Canada’s Senate has given royal assent to a bill that will give more Canadians access to medical assistance in dying,
Under Bill C-7, intolerably suffering Canadians who are not near the natural end of their lives will immediately gain the right to seek medical assistance in dying.
In two years time, persons suffering solely from grievous and irremediable mental illnesses will gain the same right.
Bill C-7 is a direct response to a 2019 Quebec Superior Court ruling that struck down as unconstitutional part of Ottawa’s previous MAiD law, which said only individuals whose natural deaths were “reasonably foreseeable” could be eligible for MAiD.
The bill carried Wednesday night by a vote of 60-25, with five abstentions.
It passed as the Liberal government was contending with a court-ordered March 26 deadline to pass the legislation.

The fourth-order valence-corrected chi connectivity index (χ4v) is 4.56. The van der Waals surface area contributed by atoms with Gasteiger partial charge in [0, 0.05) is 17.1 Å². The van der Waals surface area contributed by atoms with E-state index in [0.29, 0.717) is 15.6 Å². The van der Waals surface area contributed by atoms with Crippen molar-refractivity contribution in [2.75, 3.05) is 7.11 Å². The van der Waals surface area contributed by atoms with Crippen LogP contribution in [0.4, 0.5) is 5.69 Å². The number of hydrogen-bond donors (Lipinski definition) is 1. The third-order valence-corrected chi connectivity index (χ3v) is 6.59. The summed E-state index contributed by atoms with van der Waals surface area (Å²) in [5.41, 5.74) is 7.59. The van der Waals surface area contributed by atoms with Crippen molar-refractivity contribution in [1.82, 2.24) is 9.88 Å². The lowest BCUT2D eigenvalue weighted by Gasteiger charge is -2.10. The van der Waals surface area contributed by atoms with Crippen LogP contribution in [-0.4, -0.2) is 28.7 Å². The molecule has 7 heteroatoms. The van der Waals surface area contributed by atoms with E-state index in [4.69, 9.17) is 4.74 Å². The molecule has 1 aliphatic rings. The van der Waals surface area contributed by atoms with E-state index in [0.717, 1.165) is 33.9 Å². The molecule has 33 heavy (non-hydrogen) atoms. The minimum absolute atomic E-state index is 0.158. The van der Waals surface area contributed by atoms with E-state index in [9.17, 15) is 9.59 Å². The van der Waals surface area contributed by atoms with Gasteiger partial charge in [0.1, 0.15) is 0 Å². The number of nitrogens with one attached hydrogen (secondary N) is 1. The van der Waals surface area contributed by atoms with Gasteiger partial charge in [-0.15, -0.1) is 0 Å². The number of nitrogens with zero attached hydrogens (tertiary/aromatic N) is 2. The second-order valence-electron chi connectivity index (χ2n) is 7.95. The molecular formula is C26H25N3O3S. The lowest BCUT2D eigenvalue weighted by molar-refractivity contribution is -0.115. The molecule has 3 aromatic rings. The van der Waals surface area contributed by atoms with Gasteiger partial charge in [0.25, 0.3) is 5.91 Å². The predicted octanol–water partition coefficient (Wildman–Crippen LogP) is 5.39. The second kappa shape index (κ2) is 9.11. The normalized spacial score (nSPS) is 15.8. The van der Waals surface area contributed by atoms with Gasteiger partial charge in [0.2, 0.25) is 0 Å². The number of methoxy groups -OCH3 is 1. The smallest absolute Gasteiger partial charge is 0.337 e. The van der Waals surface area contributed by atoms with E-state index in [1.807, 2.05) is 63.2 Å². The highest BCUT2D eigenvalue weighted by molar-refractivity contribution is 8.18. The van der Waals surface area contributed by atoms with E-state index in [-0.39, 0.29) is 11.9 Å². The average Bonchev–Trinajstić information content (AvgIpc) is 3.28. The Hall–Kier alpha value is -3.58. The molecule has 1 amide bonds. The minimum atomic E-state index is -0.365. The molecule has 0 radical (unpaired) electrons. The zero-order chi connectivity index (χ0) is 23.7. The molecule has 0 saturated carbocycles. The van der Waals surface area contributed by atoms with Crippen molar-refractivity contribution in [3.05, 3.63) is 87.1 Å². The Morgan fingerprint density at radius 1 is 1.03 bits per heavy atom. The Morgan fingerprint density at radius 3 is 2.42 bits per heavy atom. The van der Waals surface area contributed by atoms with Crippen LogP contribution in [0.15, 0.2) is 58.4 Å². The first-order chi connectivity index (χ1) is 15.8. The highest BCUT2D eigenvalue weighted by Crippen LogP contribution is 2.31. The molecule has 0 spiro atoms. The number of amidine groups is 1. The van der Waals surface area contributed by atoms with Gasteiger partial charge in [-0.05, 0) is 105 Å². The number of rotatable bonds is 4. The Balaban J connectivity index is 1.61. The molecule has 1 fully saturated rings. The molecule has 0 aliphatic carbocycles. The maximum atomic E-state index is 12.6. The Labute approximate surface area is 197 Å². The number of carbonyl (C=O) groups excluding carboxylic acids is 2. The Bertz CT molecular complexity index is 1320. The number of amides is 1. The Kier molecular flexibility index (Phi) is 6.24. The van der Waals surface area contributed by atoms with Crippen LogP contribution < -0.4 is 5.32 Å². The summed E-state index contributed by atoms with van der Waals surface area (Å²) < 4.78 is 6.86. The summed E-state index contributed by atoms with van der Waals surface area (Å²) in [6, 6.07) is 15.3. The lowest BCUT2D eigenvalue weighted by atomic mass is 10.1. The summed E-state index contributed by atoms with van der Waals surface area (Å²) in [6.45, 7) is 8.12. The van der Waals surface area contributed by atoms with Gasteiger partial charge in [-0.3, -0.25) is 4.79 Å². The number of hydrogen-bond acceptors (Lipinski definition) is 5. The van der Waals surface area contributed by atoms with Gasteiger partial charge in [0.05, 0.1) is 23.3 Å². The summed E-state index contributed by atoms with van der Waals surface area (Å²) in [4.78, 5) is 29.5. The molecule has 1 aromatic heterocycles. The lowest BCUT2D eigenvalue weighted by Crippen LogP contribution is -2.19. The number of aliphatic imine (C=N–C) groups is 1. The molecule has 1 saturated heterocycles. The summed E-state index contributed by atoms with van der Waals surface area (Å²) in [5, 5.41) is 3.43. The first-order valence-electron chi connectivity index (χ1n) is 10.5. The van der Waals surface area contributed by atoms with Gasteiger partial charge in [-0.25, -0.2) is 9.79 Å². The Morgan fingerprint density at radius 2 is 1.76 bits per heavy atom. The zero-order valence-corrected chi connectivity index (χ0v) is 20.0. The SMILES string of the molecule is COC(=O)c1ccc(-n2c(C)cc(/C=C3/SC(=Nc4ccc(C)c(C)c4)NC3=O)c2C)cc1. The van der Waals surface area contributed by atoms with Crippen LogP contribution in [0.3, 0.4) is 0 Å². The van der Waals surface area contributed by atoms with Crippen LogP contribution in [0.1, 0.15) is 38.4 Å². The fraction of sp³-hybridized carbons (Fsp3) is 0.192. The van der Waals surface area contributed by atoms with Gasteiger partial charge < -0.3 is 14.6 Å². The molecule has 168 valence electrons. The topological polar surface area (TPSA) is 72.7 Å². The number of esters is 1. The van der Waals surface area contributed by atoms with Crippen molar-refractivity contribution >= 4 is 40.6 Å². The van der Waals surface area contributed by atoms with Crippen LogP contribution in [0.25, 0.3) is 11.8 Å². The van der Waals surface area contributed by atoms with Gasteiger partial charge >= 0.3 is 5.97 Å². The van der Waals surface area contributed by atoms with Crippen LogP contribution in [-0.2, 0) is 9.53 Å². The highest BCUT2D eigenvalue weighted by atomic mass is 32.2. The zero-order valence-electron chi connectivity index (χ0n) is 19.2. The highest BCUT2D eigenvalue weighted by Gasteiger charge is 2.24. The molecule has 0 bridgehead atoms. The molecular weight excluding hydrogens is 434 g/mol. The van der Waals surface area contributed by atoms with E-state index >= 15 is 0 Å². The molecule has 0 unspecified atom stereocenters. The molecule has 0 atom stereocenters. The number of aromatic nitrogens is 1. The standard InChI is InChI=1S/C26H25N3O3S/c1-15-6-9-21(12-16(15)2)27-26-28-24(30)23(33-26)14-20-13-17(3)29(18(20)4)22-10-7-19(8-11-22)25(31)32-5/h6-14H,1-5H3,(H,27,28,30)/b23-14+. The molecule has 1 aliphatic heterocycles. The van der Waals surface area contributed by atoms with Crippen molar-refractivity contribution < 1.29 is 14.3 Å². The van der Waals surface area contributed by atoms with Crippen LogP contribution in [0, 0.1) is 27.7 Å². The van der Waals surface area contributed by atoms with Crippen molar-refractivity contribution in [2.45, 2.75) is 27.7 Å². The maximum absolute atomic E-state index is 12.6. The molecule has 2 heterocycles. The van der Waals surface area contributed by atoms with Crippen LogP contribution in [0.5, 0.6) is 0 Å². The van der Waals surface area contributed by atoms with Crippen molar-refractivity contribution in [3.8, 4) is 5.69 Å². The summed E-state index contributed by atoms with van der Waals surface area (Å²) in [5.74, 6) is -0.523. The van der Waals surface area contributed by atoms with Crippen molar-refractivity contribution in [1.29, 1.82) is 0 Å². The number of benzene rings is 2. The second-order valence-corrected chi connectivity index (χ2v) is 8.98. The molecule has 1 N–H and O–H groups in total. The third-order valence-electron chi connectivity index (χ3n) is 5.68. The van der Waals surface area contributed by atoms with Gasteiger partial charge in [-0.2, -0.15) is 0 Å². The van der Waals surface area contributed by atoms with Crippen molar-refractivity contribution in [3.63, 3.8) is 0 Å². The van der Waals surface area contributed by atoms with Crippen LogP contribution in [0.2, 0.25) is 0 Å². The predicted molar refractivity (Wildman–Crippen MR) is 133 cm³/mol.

The bill was the subject of much back and forth between the House of Commons and the Senate about its provisions and limitations.
As well, there was sometimes rancorous debate on the issue–with advocates arguing that the government’s previous MAiD law did not go far enough and excluded too many people while others said the bill went too far and sent a message that the lives of people with disabilities had less value.
Canada made medically-assisted death legal in September 2016.
According to the country’s first annual report on the practice, there were 5,631 medically assisted deaths in Canada in 2019, representing two per cent of all deaths in the country and a 26 per cent increase over such cases in 2018.
From Sept. 2016 until the end of 2019, just under 14,000 Canadians were given a medically-assisted death.
Two-thirds of patients receiving an assisted death cited cancer as the underlying reason, followed by neurological conditions and cardiovascular or respiratory conditions.
With files from The Canadian Press (Joan Bryden)
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